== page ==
...but the Republicans, the Tea Party lot? They’re kind of backwards. Stupid. Possibly inbred. Poor hicks with nothing but guns and hate. You can’t trust them to understand it’s just words, that they’re not meant to literally put Democrats to death writes Charlotte Gore in a great post.
She concludes, the fact that people can actually believe that Palin and Beck’s rhetoric could have turned an ordinary GOP voter into a killer is a sign that the dehumanisation of rival tribes is not limited exclusively to Republicans. The hate, the fear, the distrust – the feeling, it seems, is mutual.
Denying all responsibility for the deficit is a serious political error says Philip Collins replying to Ed Miliband's assertion that the Coalition is deceiving people when they suggest the deficit was caused by chronic overspending rather than a global financial crisis that resulted in recession and a calamitous collapse in tax revenues. Don't blame us for the financial disaster Mr Miliband protests, it happened to everyone else as well, making it perfectly acceptable. I doubt the electorate will see it that way.
The 1997 Labour government were bequeathed a national debt of around £300bn and left it thirteen years later at £900bn. And thats without including PFI deals which have kept a further £267bn of additional government spending, Enron-style, 'off balance sheet'.
Even with the Coalition halving the deficit within this parliament - which Labour is fighting at every opportunity to stop - that debt will actually rise to more than £1.5 trillion.
This staggering level of debt left by Labour will take a generation to repay. A generation who were not responsible for spending it and whose use of the word 'fairness', might legitimately be very different to Mr Miliband and his Labour cabinet ministers who signed off the spending.
Happy New Year everyone and best wishes to you and your family for the coming twelve months. Unfortunately, I cannot remember a greater sense of foreboding about the coming year. It seems the Coalition have badly managed expectations at this point - so much so that I am fearful of at least a psychological double-dip - if not the real thing. It certainly seems to me that a rise in tax thresholds to £10,000 - already promised within the lifetime of the Coalition - should not only be brought forward in an attempt to stimulate growth, but the government's intentions actually increased to the level of the minimum wage - £11,400 - by the time of the next election. We small people live in hope.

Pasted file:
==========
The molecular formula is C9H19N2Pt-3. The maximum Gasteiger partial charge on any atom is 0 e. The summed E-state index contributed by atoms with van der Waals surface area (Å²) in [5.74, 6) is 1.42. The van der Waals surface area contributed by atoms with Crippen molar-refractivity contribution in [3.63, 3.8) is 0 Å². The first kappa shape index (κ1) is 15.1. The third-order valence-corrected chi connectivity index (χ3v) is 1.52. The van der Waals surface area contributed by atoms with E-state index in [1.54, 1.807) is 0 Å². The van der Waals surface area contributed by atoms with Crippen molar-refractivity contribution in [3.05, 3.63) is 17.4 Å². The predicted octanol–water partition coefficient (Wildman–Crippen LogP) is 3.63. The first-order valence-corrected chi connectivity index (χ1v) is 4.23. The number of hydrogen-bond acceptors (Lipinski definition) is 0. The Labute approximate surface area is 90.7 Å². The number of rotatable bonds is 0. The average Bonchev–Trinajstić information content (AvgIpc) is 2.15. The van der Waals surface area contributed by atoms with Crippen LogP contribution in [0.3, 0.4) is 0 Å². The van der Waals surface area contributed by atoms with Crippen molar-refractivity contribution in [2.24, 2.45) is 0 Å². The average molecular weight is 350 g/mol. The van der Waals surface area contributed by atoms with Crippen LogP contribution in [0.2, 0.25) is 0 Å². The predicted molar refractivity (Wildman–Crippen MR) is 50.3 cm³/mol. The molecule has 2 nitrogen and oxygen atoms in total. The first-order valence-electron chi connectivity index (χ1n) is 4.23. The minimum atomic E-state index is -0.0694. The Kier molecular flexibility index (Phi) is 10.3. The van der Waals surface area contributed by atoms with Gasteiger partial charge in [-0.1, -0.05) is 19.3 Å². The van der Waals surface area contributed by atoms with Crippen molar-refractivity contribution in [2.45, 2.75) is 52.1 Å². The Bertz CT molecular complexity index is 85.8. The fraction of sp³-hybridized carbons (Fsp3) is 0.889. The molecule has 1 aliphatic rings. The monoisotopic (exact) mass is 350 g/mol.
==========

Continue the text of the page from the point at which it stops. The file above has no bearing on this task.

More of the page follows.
VAT rises to 20% today as part of the Coalition's drive to reduce the deficit. I have not read his book - The Third Man - but I am told Peter Mandelson records that Alistair Darling twice proposed to Cabinet a rise in VAT to 19% to facilitate just such a reduction. Twice the measure was vetoed by Gordon Brown - the most indecisive and risk-averse Prime Minister in our history. Precisely why he took the easy way out and bailed out the bankers, socialising their losses and creating zombie banks. Our children and grandchildren will still be paying the bills in thirty years time - not the bankers and investors who made the profits. Zombie banks have a long half-life.
The significance here though, is that if Labour were still in power, I have no doubt that VAT would indeed be lower than today. One percent lower. That's a saving of around £78 per household per year. Or £1.50 per week according to the Nick Clegg VAT election calculation. Pretty pathetic really, when you start to read Labour's over-hyped reaction.
The reason VAT has been chosen is that it is the simplest, cheapest and most immediate tax to collect. Businesses up and down the country submit their quarterly VAT returns and payments without HMRC lifting a finger. Its exemptions - food, children's clothing, books, newspapers etc - bring a dose of progression to an otherwise uniform tax, whilst its nature - taxing consumption rather than income - means the consumer has at least some measure of choice about how much and on what they spend their money.
But there is one more reason, not often discussed, as to why VAT is a cleverly targeted choice of tax. For as long as I can remember, many of my neighbours and even several members of my extended family have regularly employed a whole range of professional domestic services - electricians, plumbers, cleaners, gardeners and so forth - every one of which has been paid in cash and usually without a receipt. They are all known by their first names and a mobile phone number. Never a surname or address in sight. They work diligently, at short notice and often engender good relationships with their customers. They are the black economy. Those who pay no taxes or contributions to a society on whom they depend for their livelihood. And VAT is one tax that even they cannot avoid.